• Regular soft drinks: Carbonated and non-carbonated sugar-sweetened beverages
    • Diet soft drinks
    • Fruit juices (100% fruit juice)
    • Energetic beverages: A combined variable made up of both regular soft drinks and fruit juice
  • Diet soft drinks were excluded from the analyses of beverage consumption and weight status due to the small number of subjects who consumed this type of beverage. 

Dietary Intake/Dietary Assessment Methodology   

  • Dietary intake data was collected using three-day weighed food records, in which subjects and their caretakers were asked to weigh all foods and beverages before and after consumption on three consecutive days. About 75% of dietary data was from weekdays and 25% was from weekend days. Semi-quantitative reporting (e.g., numbers of glasses, cups) was allowed if weighing was not possible 
  • Energy and nutrient intakes were calculated using LEFTAB, an in-house nutrient database which contains detailed data on the energy and nutrient content of all recorded food items and is continuously updated. The nutrient content of basic food items was taken from standard nutrient tables, and the content of commercial food items was derived either from the product labels or from simulating recipes from the ingredients listed on the labels.

Blinding Used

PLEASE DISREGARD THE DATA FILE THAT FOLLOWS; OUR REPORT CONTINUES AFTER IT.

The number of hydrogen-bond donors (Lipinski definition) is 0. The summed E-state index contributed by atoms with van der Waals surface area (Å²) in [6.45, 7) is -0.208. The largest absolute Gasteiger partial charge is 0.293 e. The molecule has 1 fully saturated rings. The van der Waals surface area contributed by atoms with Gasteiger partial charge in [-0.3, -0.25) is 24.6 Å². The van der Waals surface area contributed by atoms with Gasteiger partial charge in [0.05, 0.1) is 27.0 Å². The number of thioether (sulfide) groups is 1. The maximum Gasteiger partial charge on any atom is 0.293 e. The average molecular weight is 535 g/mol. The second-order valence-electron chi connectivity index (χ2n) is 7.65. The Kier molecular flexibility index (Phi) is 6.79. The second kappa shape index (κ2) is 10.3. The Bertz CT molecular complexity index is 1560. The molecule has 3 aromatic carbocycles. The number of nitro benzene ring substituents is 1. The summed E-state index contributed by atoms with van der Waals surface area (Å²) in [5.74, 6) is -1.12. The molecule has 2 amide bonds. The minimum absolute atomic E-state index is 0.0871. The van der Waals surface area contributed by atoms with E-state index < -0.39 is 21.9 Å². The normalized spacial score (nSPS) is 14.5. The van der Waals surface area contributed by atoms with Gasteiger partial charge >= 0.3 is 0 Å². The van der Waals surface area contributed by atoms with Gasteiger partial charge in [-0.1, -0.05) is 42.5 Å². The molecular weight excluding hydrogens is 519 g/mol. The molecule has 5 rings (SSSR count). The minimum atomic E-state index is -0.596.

Not applicable.  


Not applicable.

Statistical Analysis  

  • Intakes of energy and beverage groups were calculated as individual means of the three-day weighed food records
  • Wilcoxon rank sum test was used for testing the differences between sexes in beverage consumption
  • Differences in frequencies of overweight and obesity were analyzed using the Fisher's exact test
  • Differences between baseline (first individual assessment) and last individual assessment values were tested by the Wilcoxon signed-rank test
  • For analyzing the association between beverage consumption and body-weight status the energy derived from a particular beverage group (mJ) was chosen as an indicator of beverage consumption
  • A repeated-measures regression model (PROC MIXED) was used for testing the association between baseline beverage consumption (mJ) and baseline values of body-weight status, baseline beverage consumption and change in body-weight status over a five-year period, and change in beverage consumption and concurrent changed in body-weight status.